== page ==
I think the large lesson from the Fresh Start Challenge is that people are struggling, they feel gratitude and they’re longing for a sense of connection. And they’re very hungry for strategies to make their post-pandemic lives not just better than pandemic life, but better than life before things got crazy. I think people are saying, “I’m never going to take anything for granted, and I’m actually going to make my life better than it was before.”
Want more tools? These seven podcasts will help you navigate feelings about the world reopening, and ease you back into society at your own pace.
California will give away a total of $116.5 million in prizes to residents who get vaccinated.
The U.K. approved the use of the Johnson & Johnson vaccine, the fourth shot to be approved in the country.
India is in talks with Pfizer to obtain 50 million doses of the company’s vaccine starting this summer.
Canada, which has largely followed a plan of giving as many first doses to as many people as possible, has seen a “low rate” of infection in vaccinated individuals, The Global News reports.
What else we’re following
Zeynep Tufekci writes in a Guest Essay for Opinion that the B.1.617.2 variant, which was first identified in India, could result in the deadliest phase of the pandemic in countries without widespread vaccination.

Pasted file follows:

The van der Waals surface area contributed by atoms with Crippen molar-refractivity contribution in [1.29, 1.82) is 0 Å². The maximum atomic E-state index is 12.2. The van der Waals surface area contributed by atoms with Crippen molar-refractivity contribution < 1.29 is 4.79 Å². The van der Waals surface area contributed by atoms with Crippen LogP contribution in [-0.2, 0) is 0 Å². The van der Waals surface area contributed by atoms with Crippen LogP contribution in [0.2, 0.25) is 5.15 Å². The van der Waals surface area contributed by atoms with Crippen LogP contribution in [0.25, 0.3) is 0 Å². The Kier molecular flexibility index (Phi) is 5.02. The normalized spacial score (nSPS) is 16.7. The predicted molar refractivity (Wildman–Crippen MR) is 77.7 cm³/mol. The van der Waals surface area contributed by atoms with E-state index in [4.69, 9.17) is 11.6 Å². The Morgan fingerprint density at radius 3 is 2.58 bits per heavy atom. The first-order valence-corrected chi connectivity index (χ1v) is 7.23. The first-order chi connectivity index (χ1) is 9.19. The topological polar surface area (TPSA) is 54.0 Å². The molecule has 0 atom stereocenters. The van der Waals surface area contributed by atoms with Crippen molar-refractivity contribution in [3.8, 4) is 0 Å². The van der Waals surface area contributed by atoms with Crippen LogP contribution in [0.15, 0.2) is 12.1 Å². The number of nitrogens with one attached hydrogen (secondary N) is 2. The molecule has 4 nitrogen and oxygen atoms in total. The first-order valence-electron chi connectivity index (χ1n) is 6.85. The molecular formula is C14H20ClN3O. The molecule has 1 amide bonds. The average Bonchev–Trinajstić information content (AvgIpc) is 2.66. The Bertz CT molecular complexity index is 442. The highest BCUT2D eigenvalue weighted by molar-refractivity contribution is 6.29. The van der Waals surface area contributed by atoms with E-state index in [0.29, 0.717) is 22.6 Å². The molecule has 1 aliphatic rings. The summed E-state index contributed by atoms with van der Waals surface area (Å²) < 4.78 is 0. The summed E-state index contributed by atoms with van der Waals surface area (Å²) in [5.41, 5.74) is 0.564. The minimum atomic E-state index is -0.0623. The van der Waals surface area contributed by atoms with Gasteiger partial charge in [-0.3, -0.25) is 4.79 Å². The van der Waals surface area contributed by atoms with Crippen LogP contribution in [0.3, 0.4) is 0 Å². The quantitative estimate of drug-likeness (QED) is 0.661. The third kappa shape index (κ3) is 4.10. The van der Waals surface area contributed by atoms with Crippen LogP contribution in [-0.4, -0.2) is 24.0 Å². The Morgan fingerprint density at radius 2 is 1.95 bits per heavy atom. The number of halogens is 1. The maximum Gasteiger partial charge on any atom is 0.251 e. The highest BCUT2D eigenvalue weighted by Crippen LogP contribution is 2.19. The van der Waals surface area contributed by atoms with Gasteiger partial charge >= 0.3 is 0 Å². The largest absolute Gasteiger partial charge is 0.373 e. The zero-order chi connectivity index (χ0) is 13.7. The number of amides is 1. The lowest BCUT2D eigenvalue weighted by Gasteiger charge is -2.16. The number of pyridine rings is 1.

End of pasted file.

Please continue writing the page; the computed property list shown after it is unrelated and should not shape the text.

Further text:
A rise in virus cases in the U.K., driven by the variant first discovered in India, are igniting concerns over a possible third wave in the country, The Associated Press reports.
Idaho’s governor, Brad Little, repealed a ban on mask mandates that a political rival, Lt. Gov. Janice McGeachin, had issued while he was traveling out of state for a conference of the Republican Governors Association.
With regulations changing by the week, the Hollywood Bowl went from planning a modest reopening to planning to return at full capacity.
The Atlantic explores how Americans should test for the virus post-vaccination.
Japan extended a state of emergency until at least June 20, barely one month before the Olympics.
A concert promoter in Florida is charging $18 for tickets to a show for vaccinated people, and $999.99 for people who are not, ABC reports.
What you’re doing
During the pandemic, my husband, dog and I packed up our wagon and moved across the country. We’ve settled in our new community and gotten our vaccines. Now that restrictions are relaxing we’ve been looking forward to actually interacting with others and hopefully making some new friends. Then last week I was diagnosed with a brain tumor. Just when I was looking forward to backyard barbecues and beer gardens, my future switches to surgery and recovery instead. Life is … interesting like that.
— Holly Keegan, Marysville, Wash.
Let us know how you’re dealing with the pandemic. Send us a response here, and we may feature it in an upcoming newsletter.